Cosmochemist Larry Nittler studies extraterrestrial materials, including meteorites and interplanetary dust particles (IDPs), to understand the formation of the Solar System, the galaxy, and the universe and to identify the materials involved. He is particularly interested in developing new techniques to analyze different variants of the same atom—isotopes—in small samples. In related studies, he uses space-based X-ray and gamma-ray instrumentation to determine the composition of planetary surfaces. He was part of the 2000-2001 scientific team to hunt for meteorites in Antarctica.

Nittler is especially interested in presolar grains contained in meteorites and in what they can tell

Matthew Evans wants to provide new tools for plant scientists to engineer better seeds for human needs. He focuses on one of the two phases to their life cycle. In the first phase, the sporophyte is the diploid generation—that is with two similar sets of chromosomes--that undergoes meiosis to produce cells called spores. Each spore divides forming a single set of chromosomes (haploid) --the gametophyte--which produces the sperm and egg cells.

Evans studies how the haploid genome is required for normal egg and sperm function. In flowering plants, the female gametophyte, called the embryo sac, consists of four cell types: the egg cell, the central cell, and two types of supporting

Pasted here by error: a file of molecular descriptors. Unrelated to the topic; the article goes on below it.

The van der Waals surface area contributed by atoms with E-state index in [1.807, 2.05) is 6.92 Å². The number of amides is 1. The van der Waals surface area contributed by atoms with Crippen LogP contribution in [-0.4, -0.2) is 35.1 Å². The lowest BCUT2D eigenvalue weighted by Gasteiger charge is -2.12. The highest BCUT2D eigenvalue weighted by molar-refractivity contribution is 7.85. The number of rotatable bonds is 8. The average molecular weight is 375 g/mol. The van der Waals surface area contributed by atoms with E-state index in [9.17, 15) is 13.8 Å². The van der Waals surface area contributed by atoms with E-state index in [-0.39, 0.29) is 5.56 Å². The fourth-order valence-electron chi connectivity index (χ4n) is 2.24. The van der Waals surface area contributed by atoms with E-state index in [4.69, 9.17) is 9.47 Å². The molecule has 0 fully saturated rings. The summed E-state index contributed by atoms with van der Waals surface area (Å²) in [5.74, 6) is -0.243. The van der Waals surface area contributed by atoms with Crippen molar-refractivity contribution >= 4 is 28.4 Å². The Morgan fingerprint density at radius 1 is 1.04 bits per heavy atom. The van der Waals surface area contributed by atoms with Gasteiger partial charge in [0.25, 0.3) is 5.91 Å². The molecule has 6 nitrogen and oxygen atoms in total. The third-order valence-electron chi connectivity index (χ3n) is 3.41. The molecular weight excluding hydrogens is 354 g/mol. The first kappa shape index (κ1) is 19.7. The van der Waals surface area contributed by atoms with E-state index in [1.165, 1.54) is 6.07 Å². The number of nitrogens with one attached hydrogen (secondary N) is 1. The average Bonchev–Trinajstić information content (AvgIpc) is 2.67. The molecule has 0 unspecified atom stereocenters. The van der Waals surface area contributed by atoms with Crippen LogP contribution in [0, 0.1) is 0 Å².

Ken Caldeira has been a Carnegie investigator since 2005 and is world renowned for his modeling and other work on the global carbon cycle; marine biogeochemistry and chemical oceanography, including ocean acidification and the atmosphere/ocean carbon cycle; land-cover and climate change; the long-term evolution of climate and geochemical cycles; climate intervention proposals; and energy technology.

 Caldeira was a lead author for the U.N.’s Intergovernmental Panel on Climate Change (IPCC) AR5 report and was coordinating lead author of the oceans chapter for the 2005 IPCC report on carbon capture and storage. He was a co-author of the 2010 US National Academy America's Climate

Peter Driscoll studies the evolution of Earth’s core and magnetic field including magnetic pole reversal. Over the last 20 million or so years, the north and south magnetic poles on Earth have reversed about every 200,000, to 300,000 years and is now long overdue. He also investigates the Earth’s inner core structure; core-mantle coupling; tectonic-volatile cycling; orbital migration—how Earth’s orbit moves—and tidal dissipation—the dissipation of tidal forces between two closely orbiting bodies. He is also interested in planetary interiors, dynamos, upper planetary atmospheres and exoplanets—planets orbiting other stars. He uses large-scale numerical simulations in much of his research